Astronomers have a pretty solid idea of how stars are born. They begin within the dense, cold dust of an interstellar cloud such as this one. They heat up and get more luminous as they contract, and then drop in luminosity as they continue to contract steadily toward the main sequence.
I’m going to spend at least the next ten or so posts talking about the main-sequence portion of a star’s life cycle. Basically, we’re talking about a star’s adulthood.
You know what, while we’re at it, why don’t I draw up an analogy between a star’s life cycle and that of a human:
- When a human is a mere fetus developing within its mother, a star is a protostar.
- We say a star has been “born” when it crosses the birth line—basically, satisfies certain expectations for its temperature and luminosity for its specific mass—and becomes visible.
- After that, a star steadily approaches adulthood. A “child” star is referred to as a Young Stellar Object (YSO) or a pre-main-sequence star.
- An “adult” star is one that has begun to fuse atomic nuclei in its core for fuel. At this stage, the star has reached the main sequence.
- When a star runs out of fuel, it leaves the main sequence. We’ll cover this evolution in depth very soon.
I explained this process in depth in my last post. But I also posed the question: how do astronomers know all this? Where’s the evidence? Continue reading
What happens when a star is born?
A couple of posts ago, I explained how a protostar forms out of a dense cloud core within the interstellar medium. But…wait. What exactly is a protostar again?
A protostar forms when one dense core of an interstellar cloud condenses enough so that gravity can overcome the repulsive forces between the particles, and collapse the cloud. A very cool object then forms in the cloud’s depths, visible only at infrared wavelengths—known as a protostar.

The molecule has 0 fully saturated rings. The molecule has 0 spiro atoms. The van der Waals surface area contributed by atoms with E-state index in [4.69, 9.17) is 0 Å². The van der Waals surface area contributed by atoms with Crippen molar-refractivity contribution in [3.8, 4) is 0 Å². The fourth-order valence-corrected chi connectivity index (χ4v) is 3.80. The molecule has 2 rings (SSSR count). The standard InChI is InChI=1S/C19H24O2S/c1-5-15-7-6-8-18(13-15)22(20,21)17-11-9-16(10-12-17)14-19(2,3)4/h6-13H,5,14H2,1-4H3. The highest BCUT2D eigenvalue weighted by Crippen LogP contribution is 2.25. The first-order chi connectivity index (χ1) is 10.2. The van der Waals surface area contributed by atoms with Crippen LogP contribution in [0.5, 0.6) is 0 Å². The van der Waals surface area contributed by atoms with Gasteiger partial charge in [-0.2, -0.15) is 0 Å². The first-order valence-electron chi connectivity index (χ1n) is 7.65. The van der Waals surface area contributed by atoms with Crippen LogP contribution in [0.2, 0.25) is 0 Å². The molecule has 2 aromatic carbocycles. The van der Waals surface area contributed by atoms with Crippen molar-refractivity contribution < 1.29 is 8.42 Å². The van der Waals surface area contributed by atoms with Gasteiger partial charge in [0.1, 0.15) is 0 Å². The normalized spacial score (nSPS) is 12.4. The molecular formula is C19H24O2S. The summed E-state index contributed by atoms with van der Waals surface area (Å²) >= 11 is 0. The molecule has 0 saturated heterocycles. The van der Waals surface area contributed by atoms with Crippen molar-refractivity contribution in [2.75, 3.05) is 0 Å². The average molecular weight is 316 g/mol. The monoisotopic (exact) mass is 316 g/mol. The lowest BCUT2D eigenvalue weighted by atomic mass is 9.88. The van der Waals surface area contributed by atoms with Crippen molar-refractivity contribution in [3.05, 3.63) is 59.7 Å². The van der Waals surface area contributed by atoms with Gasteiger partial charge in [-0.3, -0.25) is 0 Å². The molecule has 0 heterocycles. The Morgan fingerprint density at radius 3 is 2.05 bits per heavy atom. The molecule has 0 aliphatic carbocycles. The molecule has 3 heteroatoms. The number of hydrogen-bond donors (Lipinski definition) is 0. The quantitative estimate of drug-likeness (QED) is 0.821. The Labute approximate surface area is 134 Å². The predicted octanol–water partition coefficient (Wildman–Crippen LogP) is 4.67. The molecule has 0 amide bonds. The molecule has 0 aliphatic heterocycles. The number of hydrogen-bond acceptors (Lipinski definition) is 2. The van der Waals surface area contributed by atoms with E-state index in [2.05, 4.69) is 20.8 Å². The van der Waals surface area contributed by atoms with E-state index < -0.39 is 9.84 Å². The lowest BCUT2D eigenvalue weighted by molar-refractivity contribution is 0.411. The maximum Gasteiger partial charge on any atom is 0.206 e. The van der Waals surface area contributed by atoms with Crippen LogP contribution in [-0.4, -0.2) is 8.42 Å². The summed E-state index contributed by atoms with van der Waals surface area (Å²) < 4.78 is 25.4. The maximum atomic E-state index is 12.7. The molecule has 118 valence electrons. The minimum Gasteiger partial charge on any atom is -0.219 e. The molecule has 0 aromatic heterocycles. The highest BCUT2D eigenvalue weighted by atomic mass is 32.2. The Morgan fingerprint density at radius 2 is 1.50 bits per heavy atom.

A protostar is compressed enough to be opaque no matter the wavelength—that is, no radiation can pass through it due to its density. However, what separates it from a “true” star is that it’s not compressed enough to generate energy by nuclear fusion.
Astronomers also define a protostar specifically as a young star that’s not yet detectable at visible wavelengths. In other words, protostars emit only longer-wavelength light—that is, infrared and radio waves.
You’d think that becoming a true star would be the next step for a protostar. But that’s not quite how it happens… Continue reading
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One of my favorite objects to show people at astronomy outreach events is the Orion Nebula. Not only does it reside within a fairly well-known constellation, but it’s a gorgeous sight to see with a good telescope.
There’s no time like the present up here in the northern hemisphere. Orion is a winter constellation and rises high in the sky this time of year. Not to mention, as a stellar nursery, talking about the Orion Nebula follows on perfectly from my last couple posts on star formation.
If you’ve ever seen the Orion Nebula through a small telescope, you’re probably wondering what all the rage is about. It mostly just looks like a bluish haze around a star—like the telescope operator didn’t tune the focus quite right.
But if that’s all you’ve seen, I promise you, you’re missing out… Continue reading